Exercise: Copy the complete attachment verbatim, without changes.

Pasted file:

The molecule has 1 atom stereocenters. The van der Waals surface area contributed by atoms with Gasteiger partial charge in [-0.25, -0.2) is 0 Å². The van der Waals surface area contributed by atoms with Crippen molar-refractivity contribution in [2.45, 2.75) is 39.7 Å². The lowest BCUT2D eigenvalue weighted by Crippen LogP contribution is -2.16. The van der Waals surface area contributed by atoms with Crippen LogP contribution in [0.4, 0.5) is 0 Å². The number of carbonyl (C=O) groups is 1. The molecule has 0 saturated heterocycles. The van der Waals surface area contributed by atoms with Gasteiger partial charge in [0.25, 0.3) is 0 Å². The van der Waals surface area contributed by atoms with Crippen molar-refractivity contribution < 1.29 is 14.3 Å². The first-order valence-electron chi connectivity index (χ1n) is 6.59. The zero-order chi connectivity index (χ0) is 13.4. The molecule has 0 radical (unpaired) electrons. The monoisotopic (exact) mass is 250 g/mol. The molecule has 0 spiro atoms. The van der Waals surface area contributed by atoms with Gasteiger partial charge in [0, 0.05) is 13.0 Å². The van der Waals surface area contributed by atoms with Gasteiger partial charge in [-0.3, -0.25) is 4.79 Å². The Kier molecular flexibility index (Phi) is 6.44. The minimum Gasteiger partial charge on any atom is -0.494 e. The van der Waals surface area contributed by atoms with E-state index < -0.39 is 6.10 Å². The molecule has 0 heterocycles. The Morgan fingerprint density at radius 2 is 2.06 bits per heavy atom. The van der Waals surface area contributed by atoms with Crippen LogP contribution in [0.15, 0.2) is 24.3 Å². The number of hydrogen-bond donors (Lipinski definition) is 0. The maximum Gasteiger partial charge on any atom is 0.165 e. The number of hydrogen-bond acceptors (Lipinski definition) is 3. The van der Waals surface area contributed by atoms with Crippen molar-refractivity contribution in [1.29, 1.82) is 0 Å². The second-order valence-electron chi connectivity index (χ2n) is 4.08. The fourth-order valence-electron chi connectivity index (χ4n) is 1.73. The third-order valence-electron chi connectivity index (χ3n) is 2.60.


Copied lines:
The molecule has 1 atom stereocenters. The van der Waals surface area contributed by atoms with Gasteiger partial charge in [-0.25, -0.2) is 0 Å². The van der Waals surface area contributed by atoms with Crippen molar-refractivity contribution in [2.45, 2.75) is 39.7 Å². The lowest BCUT2D eigenvalue weighted by Crippen LogP contribution is -2.16. The van der Waals surface area contributed by atoms with Crippen LogP contribution in [0.4, 0.5) is 0 Å². The number of carbonyl (C=O) groups is 1. The molecule has 0 saturated heterocycles. The van der Waals surface area contributed by atoms with Gasteiger partial charge in [0.25, 0.3) is 0 Å². The van der Waals surface area contributed by atoms with Crippen molar-refractivity contribution < 1.29 is 14.3 Å². The first-order valence-electron chi connectivity index (χ1n) is 6.59. The zero-order chi connectivity index (χ0) is 13.4. The molecule has 0 radical (unpaired) electrons. The monoisotopic (exact) mass is 250 g/mol. The molecule has 0 spiro atoms. The van der Waals surface area contributed by atoms with Gasteiger partial charge in [0, 0.05) is 13.0 Å². The van der Waals surface area contributed by atoms with Gasteiger partial charge in [-0.3, -0.25) is 4.79 Å². The Kier molecular flexibility index (Phi) is 6.44. The minimum Gasteiger partial charge on any atom is -0.494 e. The van der Waals surface area contributed by atoms with E-state index < -0.39 is 6.10 Å². The molecule has 0 heterocycles. The Morgan fingerprint density at radius 2 is 2.06 bits per heavy atom. The van der Waals surface area contributed by atoms with Crippen LogP contribution in [0.15, 0.2) is 24.3 Å². The number of hydrogen-bond donors (Lipinski definition) is 0. The maximum Gasteiger partial charge on any atom is 0.165 e. The number of hydrogen-bond acceptors (Lipinski definition) is 3. The van der Waals surface area contributed by atoms with Crippen molar-refractivity contribution in [1.29, 1.82) is 0 Å². The second-order valence-electron chi connectivity index (χ2n) is 4.08. The fourth-order valence-electron chi connectivity index (χ4n) is 1.73. The third-order valence-electron chi connectivity index (χ3n) is 2.60.